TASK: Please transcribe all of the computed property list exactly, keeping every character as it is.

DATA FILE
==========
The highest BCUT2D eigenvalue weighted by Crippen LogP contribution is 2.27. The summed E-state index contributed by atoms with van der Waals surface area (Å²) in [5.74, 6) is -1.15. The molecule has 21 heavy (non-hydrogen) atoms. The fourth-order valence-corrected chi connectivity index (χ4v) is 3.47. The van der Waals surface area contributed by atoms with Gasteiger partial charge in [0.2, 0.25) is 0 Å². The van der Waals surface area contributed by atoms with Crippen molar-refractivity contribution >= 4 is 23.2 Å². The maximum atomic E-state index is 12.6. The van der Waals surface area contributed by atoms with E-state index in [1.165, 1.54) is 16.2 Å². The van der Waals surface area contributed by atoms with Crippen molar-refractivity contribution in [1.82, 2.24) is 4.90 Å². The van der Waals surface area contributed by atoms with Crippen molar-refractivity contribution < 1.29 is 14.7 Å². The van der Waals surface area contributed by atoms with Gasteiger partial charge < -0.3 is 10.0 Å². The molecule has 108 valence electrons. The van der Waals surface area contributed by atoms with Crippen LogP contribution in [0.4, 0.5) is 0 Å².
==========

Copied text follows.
The highest BCUT2D eigenvalue weighted by Crippen LogP contribution is 2.27. The summed E-state index contributed by atoms with van der Waals surface area (Å²) in [5.74, 6) is -1.15. The molecule has 21 heavy (non-hydrogen) atoms. The fourth-order valence-corrected chi connectivity index (χ4v) is 3.47. The van der Waals surface area contributed by atoms with Gasteiger partial charge in [0.2, 0.25) is 0 Å². The van der Waals surface area contributed by atoms with Crippen molar-refractivity contribution >= 4 is 23.2 Å². The maximum atomic E-state index is 12.6. The van der Waals surface area contributed by atoms with E-state index in [1.165, 1.54) is 16.2 Å². The van der Waals surface area contributed by atoms with Crippen molar-refractivity contribution in [1.82, 2.24) is 4.90 Å². The van der Waals surface area contributed by atoms with Crippen molar-refractivity contribution < 1.29 is 14.7 Å². The van der Waals surface area contributed by atoms with Gasteiger partial charge < -0.3 is 10.0 Å². The molecule has 108 valence electrons. The van der Waals surface area contributed by atoms with Crippen LogP contribution in [0.4, 0.5) is 0 Å².